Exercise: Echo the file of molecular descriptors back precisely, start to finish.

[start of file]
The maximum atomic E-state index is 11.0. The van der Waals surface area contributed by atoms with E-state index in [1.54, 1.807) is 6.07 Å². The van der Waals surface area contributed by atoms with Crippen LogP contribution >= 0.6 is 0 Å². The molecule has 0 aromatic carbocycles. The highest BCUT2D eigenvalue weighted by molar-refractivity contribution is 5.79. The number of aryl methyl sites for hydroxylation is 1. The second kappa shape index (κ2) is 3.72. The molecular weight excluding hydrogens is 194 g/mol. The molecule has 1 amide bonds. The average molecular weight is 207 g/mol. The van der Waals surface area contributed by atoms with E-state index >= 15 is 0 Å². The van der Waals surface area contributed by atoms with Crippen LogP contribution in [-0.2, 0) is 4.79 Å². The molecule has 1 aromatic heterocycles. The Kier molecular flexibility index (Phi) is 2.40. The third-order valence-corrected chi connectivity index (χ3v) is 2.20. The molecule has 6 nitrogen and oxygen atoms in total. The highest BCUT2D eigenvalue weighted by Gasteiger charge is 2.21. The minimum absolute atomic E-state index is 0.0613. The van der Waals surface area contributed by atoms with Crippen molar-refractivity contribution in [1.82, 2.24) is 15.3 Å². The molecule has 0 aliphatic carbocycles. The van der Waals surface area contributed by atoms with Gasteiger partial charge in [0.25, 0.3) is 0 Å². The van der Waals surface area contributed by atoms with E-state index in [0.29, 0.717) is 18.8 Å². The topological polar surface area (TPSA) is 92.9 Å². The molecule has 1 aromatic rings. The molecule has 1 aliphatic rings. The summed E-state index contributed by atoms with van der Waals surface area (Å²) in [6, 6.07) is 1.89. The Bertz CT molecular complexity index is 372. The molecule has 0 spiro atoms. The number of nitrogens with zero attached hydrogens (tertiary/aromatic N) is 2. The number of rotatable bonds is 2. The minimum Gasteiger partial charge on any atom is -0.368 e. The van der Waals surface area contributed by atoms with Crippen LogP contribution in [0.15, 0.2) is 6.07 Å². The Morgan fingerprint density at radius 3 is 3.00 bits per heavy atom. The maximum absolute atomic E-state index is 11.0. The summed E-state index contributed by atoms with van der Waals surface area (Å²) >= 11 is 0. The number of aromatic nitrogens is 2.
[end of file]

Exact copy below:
The maximum atomic E-state index is 11.0. The van der Waals surface area contributed by atoms with E-state index in [1.54, 1.807) is 6.07 Å². The van der Waals surface area contributed by atoms with Crippen LogP contribution >= 0.6 is 0 Å². The molecule has 0 aromatic carbocycles. The highest BCUT2D eigenvalue weighted by molar-refractivity contribution is 5.79. The number of aryl methyl sites for hydroxylation is 1. The second kappa shape index (κ2) is 3.72. The molecular weight excluding hydrogens is 194 g/mol. The molecule has 1 amide bonds. The average molecular weight is 207 g/mol. The van der Waals surface area contributed by atoms with E-state index >= 15 is 0 Å². The van der Waals surface area contributed by atoms with Crippen LogP contribution in [-0.2, 0) is 4.79 Å². The molecule has 1 aromatic heterocycles. The Kier molecular flexibility index (Phi) is 2.40. The third-order valence-corrected chi connectivity index (χ3v) is 2.20. The molecule has 6 nitrogen and oxygen atoms in total. The highest BCUT2D eigenvalue weighted by Gasteiger charge is 2.21. The minimum absolute atomic E-state index is 0.0613. The van der Waals surface area contributed by atoms with Crippen molar-refractivity contribution in [1.82, 2.24) is 15.3 Å². The molecule has 0 aliphatic carbocycles. The van der Waals surface area contributed by atoms with Gasteiger partial charge in [0.25, 0.3) is 0 Å². The van der Waals surface area contributed by atoms with E-state index in [0.29, 0.717) is 18.8 Å². The topological polar surface area (TPSA) is 92.9 Å². The molecule has 1 aromatic rings. The molecule has 1 aliphatic rings. The summed E-state index contributed by atoms with van der Waals surface area (Å²) in [6, 6.07) is 1.89. The Bertz CT molecular complexity index is 372. The molecule has 0 spiro atoms. The number of nitrogens with zero attached hydrogens (tertiary/aromatic N) is 2. The number of rotatable bonds is 2. The minimum Gasteiger partial charge on any atom is -0.368 e. The van der Waals surface area contributed by atoms with Crippen LogP contribution in [0.15, 0.2) is 6.07 Å². The Morgan fingerprint density at radius 3 is 3.00 bits per heavy atom. The maximum absolute atomic E-state index is 11.0. The summed E-state index contributed by atoms with van der Waals surface area (Å²) >= 11 is 0. The number of aromatic nitrogens is 2.